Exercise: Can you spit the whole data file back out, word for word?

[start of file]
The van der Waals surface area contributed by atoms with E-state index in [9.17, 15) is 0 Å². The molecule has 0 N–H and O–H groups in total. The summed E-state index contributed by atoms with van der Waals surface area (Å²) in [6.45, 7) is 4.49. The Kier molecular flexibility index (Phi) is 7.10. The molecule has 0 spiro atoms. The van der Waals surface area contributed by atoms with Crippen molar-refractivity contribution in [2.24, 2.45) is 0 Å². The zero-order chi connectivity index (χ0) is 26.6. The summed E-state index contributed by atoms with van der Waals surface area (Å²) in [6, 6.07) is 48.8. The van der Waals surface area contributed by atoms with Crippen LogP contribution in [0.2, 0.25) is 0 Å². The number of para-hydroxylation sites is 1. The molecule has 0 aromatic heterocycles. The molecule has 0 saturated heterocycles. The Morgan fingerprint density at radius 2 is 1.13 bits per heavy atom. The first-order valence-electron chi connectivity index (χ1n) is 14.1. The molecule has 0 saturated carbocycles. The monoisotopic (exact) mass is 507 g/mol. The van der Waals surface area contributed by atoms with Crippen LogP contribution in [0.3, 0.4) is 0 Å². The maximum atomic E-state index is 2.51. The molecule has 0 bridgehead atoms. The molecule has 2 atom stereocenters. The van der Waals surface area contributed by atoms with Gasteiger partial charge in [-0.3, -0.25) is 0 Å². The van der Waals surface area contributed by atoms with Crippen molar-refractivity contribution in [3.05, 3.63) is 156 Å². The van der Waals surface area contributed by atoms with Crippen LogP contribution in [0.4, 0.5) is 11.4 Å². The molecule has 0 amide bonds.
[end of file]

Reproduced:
The van der Waals surface area contributed by atoms with E-state index in [9.17, 15) is 0 Å². The molecule has 0 N–H and O–H groups in total. The summed E-state index contributed by atoms with van der Waals surface area (Å²) in [6.45, 7) is 4.49. The Kier molecular flexibility index (Phi) is 7.10. The molecule has 0 spiro atoms. The van der Waals surface area contributed by atoms with Crippen molar-refractivity contribution in [2.24, 2.45) is 0 Å². The zero-order chi connectivity index (χ0) is 26.6. The summed E-state index contributed by atoms with van der Waals surface area (Å²) in [6, 6.07) is 48.8. The van der Waals surface area contributed by atoms with Crippen LogP contribution in [0.2, 0.25) is 0 Å². The number of para-hydroxylation sites is 1. The molecule has 0 aromatic heterocycles. The molecule has 0 saturated heterocycles. The Morgan fingerprint density at radius 2 is 1.13 bits per heavy atom. The first-order valence-electron chi connectivity index (χ1n) is 14.1. The molecule has 0 saturated carbocycles. The monoisotopic (exact) mass is 507 g/mol. The van der Waals surface area contributed by atoms with Crippen LogP contribution in [0.3, 0.4) is 0 Å². The maximum atomic E-state index is 2.51. The molecule has 0 bridgehead atoms. The molecule has 2 atom stereocenters. The van der Waals surface area contributed by atoms with Gasteiger partial charge in [-0.3, -0.25) is 0 Å². The van der Waals surface area contributed by atoms with Crippen molar-refractivity contribution in [3.05, 3.63) is 156 Å². The van der Waals surface area contributed by atoms with Crippen LogP contribution in [0.4, 0.5) is 11.4 Å². The molecule has 0 amide bonds.